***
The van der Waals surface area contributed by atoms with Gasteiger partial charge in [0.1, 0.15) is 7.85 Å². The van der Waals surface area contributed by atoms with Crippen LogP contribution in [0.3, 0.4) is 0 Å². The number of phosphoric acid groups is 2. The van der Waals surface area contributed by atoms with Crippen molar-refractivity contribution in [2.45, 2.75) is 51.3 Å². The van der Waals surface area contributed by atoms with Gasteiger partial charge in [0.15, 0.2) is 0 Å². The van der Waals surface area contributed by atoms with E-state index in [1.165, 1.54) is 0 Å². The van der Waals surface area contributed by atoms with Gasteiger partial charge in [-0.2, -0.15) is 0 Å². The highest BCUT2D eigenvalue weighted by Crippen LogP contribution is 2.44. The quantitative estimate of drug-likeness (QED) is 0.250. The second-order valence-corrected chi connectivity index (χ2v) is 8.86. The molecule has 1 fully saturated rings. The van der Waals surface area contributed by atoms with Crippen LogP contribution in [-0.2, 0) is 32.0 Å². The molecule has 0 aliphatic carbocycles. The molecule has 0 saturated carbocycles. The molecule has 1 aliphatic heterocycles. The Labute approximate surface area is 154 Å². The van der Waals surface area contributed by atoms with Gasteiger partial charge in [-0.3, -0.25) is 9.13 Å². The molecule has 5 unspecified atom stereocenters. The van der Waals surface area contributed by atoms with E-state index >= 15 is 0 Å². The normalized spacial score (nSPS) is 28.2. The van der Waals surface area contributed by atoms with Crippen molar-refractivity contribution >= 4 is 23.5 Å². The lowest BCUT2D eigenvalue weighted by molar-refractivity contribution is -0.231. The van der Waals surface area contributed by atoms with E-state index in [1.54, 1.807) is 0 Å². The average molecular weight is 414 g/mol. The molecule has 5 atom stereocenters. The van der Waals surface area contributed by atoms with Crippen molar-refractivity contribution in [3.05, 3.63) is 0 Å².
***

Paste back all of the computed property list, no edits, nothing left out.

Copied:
The van der Waals surface area contributed by atoms with Gasteiger partial charge in [0.1, 0.15) is 7.85 Å². The van der Waals surface area contributed by atoms with Crippen LogP contribution in [0.3, 0.4) is 0 Å². The number of phosphoric acid groups is 2. The van der Waals surface area contributed by atoms with Crippen molar-refractivity contribution in [2.45, 2.75) is 51.3 Å². The van der Waals surface area contributed by atoms with Gasteiger partial charge in [0.15, 0.2) is 0 Å². The van der Waals surface area contributed by atoms with E-state index in [1.165, 1.54) is 0 Å². The van der Waals surface area contributed by atoms with Gasteiger partial charge in [-0.2, -0.15) is 0 Å². The highest BCUT2D eigenvalue weighted by Crippen LogP contribution is 2.44. The quantitative estimate of drug-likeness (QED) is 0.250. The second-order valence-corrected chi connectivity index (χ2v) is 8.86. The molecule has 1 fully saturated rings. The van der Waals surface area contributed by atoms with Crippen LogP contribution in [-0.2, 0) is 32.0 Å². The molecule has 0 aliphatic carbocycles. The molecule has 0 saturated carbocycles. The molecule has 1 aliphatic heterocycles. The Labute approximate surface area is 154 Å². The van der Waals surface area contributed by atoms with Gasteiger partial charge in [-0.3, -0.25) is 9.13 Å². The molecule has 5 unspecified atom stereocenters. The van der Waals surface area contributed by atoms with E-state index >= 15 is 0 Å². The normalized spacial score (nSPS) is 28.2. The van der Waals surface area contributed by atoms with Crippen molar-refractivity contribution >= 4 is 23.5 Å². The lowest BCUT2D eigenvalue weighted by molar-refractivity contribution is -0.231. The van der Waals surface area contributed by atoms with E-state index in [1.54, 1.807) is 0 Å². The average molecular weight is 414 g/mol. The molecule has 5 atom stereocenters. The van der Waals surface area contributed by atoms with Crippen molar-refractivity contribution in [3.05, 3.63) is 0 Å².